While making the announcement, Governor Bredesen said regarding Judge Reid, “In the thorough, aggressive search for candidates, your individual characteristics and professional qualifications were exceptional among the number of nominees who expressed interest. It is very important to me that our state boards and commissions are filled with the most dedicated citizens. I believe that your participation is certain to leave a positive impact on this board and its achievements.”
The appointment was effective July 23 and will run through June 30, 2011.
The Tennessee Commission on Children and Youth (TCCY) is an independent state agency with a primary mission of advocacy for improving the quality of life for Tennessee children and families.
Judge Reid graduated from law school in 1986 and began practicing law in Jackson, Tennessee. He moved his practice to Brownsville in 1987. He has served as General Sessions and Juvenile Judge in Haywood County since 1993. One of his goals while serving on the commission is to try to obtain funding for much needed services in rural West Tennessee.
County discussing house-to-house garbage pick up
Leaders in county government said at the county commission’s monthly meeting, Monday, September 15, that a USDA grant and loan could pave the way for rural house-to-house garbage pick-up, maybe as early as next spring.
Eliminating the green boxes has been discussed for years, and now county commissioners may be nearing another vote on the matter. The county’s solid waste committee is expected to present a proposal next month.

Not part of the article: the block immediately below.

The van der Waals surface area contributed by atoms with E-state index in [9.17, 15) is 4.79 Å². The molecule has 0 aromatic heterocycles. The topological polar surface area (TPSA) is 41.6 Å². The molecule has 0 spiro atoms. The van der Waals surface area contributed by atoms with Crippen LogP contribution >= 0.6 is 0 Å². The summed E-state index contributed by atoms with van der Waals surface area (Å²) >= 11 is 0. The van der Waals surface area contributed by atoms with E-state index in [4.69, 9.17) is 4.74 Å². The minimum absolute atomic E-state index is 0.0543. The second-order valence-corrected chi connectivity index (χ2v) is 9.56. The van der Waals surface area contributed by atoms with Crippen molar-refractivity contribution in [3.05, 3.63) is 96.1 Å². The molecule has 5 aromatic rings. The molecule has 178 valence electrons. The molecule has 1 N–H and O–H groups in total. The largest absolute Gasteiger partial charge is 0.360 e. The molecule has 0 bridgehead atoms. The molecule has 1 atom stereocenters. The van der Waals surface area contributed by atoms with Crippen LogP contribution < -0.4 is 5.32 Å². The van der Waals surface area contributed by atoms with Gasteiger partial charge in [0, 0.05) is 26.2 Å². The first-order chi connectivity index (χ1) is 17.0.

When the county commission met this week, County Mayor Franklin Smith said the USDA has approved a $50,000 grant and a $300,000 loan that could supply enough money to purchase vehicles and other supplies needed to put the county into the rural pick-up business.
While the county commission took no action this week, Smith says he does expect to bring the issue to a vote next month, before the deadline expires for acceptance of the loan and grant. The mayor says he anticipates a plan providing residents with a 96-gallon rolling-cart container that will be picked up weekly. The containers would have to be placed at the roadside on a specific day each week. He also said early plans are to not raise the $15 monthly fee for “hopefully the rest of this fiscal year and maybe next.”
The mayor said that after the plan is formulated he will likely call at least one public hearing to discuss.
Government having trouble getting title to jail property
County Mayor Franklin Smith says that securing the old Wal-Mart property as a location for the new county jail has “turned into a much more complicated issue than I was led to believe.”
The problems stem from lease and financing agreements that the property’s owner has with Wal-Mart and banking firm Merrill Lynch. Complicating the issue is the recent purchase of Merrill by Bank of America.
Smith says he believes the problem will be resolved but not without some expense. Two Nashville law firms, one from Jackson, Wal-Mart’s lawyers and County Attorney Michael Banks are currently putting a plan together that may, ultimately, require the county to buy a $42,000 title insurance policy.
Smith says resolution is important because the county has spent about $500,000 on architects. The mayor said, “We walk away now and we’ve lost a half million dollars.”
Commissioner agree to let Lauderdale County in on recruiting plan
County Commissioners unanimously agreed to allow Ripley and Lauderdale County to participate in the newly organized Southwest Tennessee Economic Authority. The Authority was organized by Brownsville, Haywood County, Covington and Tipton County and has hired an executive director.
The Authority’s goal is industrial recruiting, and this week’s action widens the target territory and provides additional funding. Like the other governments involved, Ripley and Lauderdale County will provide $50,000 annually to the budget and the Ripley utility will contribute $15,000.
State funds for megasite routed through Industrial Board
Mayor Franklin Smith calls state government a “financial partner” in the county’s effort to establish an industrial megasite near Exit 42 on I-40.
The state has agreed to provide $3 million this year, and promises more funding as efforts are made to develop the parcel certified by TVA as practical for location of a giant manufacturer.